alexa Approval summary: gemtuzumab ozogamicin in relapsed acute myeloid leukemia.
Bioinformatics & Systems Biology

Bioinformatics & Systems Biology

Current Synthetic and Systems Biology

Author(s): Bross PF, Beitz J, Chen G, Chen XH, Duffy E,

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Abstract PURPOSE: Gemtuzumab ozogamicin (Mylotarg; Wyeth Laboratories, Philadelphia, PA) consists of a semisynthetic derivative of calicheamicin, a cytotoxic antibiotic linked to a recombinant monoclonal antibody directed against the CD33 antigen present on leukemic myeloblasts in most patients with acute myeloid leukemia (AML). In this study, we review the preclinical and clinical profiles of this immunoconjugate and the regulatory review that led to marketing approval by the United States Food and Drug Administration. EXPERIMENTAL DESIGN: From the literature and manufacturer's data, we review the activity, tolerability, and pharmacokinetics of gemtuzumab ozogamicin in preclinical and Phase I studies and its activity, efficacy, and side effects in three Phase 2 trials of 142 patients with relapsed AML. RESULTS: In Phase I studies, the major toxicity was myelosuppression, especially neutropenia and thrombocytopenia, resulting from the expression of CD33 on myeloid progenitor cells. The Phase 2 dose was 9 mg/m(2) infused i.v. over 4 h, repeated on day 14. A minority of patients experienced acute infusion-related symptoms, usually transient and occasionally requiring hospitalization. The complete response (CR) rate with full recovery of hematopoiesis was 16\%. A subset of patients [CRs with incomplete platelet recovery (CRps)] was identified with blast clearance and neutrophil recovery but incomplete platelet recovery. The duration of responses of CRps appeared to be similar to those of the CRs, although the numbers were small. The question of the equivalence of these response groups was a central issue in the review of this new drug application (NDA). After considerable discussion, the Oncology Drugs Advisory Committee recommended allowing inclusion of CRps resulting in an overall response rate in the Phase 2 studies of 30\%. In the subgroup of patients over 60 years of age, the overall response rate was 26\%. Response duration was difficult to establish because of the high prevalence of postremission therapies. Tolerability and ease of administration may be improved compared with conventional chemotherapy, except for hepatotoxicity, with 31\% of patients exhibiting abnormal liver enzymes. One patient died of liver failure in the Phase 2 trials. CONCLUSIONS: Marketing approval of gemtuzumab ozogamicin was granted on May 17, 2000 by the United States Food and Drug Administration under the Accelerated Approval regulations. Gemtuzumab ozogamicin is indicated for the treatment of patients with CD33 positive AML in first relapse who are 60 years of age or older and who are not considered candidates for cytotoxic chemotherapy. The approved dose was 9 mg/m(2) i.v. over 4 h and repeated in 14 days. Completion of the ongoing studies of gemtuzumab ozogamicin in relapsed AML and initiation of randomized clinical trials comparing the effects of gemtuzumab ozogamicin in combination with conventional induction chemotherapy to conventional chemotherapy alone on survival are mandated to confirm clinical benefit under the accelerated approval Subpart H regulations. Postmarketing reports of fatal anaphylaxis, adult respiratory distress syndrome (ARDS), and hepatotoxicity, especially venoocclusive disease (VOD) in patients treated with gemtuzumab ozogamicin, with and without associated hematopoietic stem cell transplantation (HSCT), have required labeling revisions and the initiation of a registration surveillance program. Tumor lysis and ARDS have been reported in patients with leukocytes above 30,000/ml treated with gemtuzumab ozogamicin; therefore, the reduction of leukocyte counts to below 30,000/ml is recommended prior to treatment. Patients should be carefully monitored for acute hypersensitivity, hypoxia, and delayed hepatotoxicity following treatment with gemtuzumab ozogamicin.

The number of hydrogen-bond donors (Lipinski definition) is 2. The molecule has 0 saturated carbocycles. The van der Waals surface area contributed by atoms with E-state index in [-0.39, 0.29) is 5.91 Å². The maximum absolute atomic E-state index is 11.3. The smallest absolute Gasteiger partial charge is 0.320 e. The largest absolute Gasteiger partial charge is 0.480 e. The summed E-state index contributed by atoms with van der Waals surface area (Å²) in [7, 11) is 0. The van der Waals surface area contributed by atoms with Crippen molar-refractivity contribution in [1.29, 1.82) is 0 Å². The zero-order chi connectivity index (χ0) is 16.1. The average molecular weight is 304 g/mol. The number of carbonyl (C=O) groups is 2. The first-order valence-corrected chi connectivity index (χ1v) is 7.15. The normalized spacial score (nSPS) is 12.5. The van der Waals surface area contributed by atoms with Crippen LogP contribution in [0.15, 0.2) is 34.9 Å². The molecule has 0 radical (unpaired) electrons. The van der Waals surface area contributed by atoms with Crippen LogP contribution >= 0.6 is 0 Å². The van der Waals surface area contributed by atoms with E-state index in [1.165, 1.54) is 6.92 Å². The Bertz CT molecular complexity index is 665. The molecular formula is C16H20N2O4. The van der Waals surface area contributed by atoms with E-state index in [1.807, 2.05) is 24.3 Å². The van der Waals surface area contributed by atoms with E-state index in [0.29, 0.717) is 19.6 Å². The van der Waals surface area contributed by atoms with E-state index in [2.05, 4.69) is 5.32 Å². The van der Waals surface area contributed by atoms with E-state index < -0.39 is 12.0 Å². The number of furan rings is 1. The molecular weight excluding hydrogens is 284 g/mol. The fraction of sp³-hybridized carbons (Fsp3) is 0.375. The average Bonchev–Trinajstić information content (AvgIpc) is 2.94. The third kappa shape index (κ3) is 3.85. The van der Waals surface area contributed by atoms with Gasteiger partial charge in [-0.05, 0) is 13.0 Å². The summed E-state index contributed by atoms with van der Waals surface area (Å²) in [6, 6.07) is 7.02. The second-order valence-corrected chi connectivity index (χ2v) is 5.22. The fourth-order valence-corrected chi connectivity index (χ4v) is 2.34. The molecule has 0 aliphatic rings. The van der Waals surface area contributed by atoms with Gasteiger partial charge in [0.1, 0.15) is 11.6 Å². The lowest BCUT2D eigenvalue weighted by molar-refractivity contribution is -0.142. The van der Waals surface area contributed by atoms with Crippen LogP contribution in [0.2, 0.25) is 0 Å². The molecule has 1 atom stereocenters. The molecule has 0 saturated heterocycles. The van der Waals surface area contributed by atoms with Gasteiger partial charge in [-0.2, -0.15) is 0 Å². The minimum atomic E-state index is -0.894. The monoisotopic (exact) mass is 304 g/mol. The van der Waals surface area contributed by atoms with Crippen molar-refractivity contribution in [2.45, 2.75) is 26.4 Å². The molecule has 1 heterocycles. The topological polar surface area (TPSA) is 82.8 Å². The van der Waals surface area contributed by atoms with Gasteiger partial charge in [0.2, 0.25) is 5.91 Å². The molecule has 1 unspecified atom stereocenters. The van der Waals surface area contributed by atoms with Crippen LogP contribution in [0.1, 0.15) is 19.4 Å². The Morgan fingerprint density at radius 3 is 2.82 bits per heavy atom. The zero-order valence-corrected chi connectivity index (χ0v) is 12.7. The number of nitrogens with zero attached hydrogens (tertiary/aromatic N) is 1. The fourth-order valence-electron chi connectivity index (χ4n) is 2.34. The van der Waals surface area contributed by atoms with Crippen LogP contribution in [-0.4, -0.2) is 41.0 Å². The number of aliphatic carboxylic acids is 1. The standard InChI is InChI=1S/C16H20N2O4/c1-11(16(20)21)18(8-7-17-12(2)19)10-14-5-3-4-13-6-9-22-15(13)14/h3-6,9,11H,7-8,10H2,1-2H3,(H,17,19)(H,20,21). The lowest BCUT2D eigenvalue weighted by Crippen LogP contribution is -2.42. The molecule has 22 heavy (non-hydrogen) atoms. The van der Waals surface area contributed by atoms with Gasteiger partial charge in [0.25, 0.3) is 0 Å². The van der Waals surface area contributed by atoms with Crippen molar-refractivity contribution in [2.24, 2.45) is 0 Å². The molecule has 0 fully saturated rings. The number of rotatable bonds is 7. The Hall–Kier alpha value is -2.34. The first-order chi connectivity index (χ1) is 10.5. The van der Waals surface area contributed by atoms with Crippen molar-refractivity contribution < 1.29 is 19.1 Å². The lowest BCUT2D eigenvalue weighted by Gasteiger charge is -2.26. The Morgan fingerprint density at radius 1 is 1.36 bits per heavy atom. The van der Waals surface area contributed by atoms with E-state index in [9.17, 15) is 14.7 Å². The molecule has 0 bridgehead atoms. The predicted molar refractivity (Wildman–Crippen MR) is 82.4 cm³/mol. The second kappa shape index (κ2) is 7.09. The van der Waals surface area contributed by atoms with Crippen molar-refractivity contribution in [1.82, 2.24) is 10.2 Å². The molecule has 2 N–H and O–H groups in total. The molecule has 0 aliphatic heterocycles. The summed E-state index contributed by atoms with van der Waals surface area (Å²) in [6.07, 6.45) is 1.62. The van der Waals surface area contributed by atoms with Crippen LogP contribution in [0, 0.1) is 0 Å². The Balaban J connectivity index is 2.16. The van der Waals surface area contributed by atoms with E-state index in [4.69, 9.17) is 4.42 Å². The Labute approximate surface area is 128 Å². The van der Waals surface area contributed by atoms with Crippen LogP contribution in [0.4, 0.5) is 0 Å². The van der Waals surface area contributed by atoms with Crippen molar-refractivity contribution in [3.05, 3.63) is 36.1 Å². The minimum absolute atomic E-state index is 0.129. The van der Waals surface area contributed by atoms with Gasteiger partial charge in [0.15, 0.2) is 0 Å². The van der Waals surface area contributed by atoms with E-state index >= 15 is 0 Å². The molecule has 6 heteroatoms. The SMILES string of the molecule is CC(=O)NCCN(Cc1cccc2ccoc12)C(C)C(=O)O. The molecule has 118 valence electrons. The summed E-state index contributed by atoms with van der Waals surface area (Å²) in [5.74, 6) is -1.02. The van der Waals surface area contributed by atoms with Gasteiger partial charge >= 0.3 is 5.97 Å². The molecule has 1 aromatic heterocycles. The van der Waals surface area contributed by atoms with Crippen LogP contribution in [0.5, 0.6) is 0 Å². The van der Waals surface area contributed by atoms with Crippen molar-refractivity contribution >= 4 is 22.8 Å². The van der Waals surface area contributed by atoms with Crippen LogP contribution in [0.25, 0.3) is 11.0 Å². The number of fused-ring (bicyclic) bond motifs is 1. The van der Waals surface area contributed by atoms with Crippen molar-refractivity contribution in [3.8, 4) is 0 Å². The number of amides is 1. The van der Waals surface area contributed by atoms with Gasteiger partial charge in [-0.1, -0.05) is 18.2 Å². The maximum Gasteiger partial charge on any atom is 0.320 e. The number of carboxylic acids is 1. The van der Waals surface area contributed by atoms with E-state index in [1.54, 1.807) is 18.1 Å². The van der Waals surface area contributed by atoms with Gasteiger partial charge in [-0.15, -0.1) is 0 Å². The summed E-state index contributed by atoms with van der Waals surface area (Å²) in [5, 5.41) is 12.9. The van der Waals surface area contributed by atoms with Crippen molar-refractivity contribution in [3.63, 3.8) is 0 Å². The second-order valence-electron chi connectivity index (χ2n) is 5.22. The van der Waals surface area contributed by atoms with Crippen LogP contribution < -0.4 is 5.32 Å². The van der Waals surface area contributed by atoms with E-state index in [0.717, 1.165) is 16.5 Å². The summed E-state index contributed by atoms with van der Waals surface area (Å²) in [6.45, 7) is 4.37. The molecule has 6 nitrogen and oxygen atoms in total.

This article was published in Clin Cancer Res and referenced in Current Synthetic and Systems Biology

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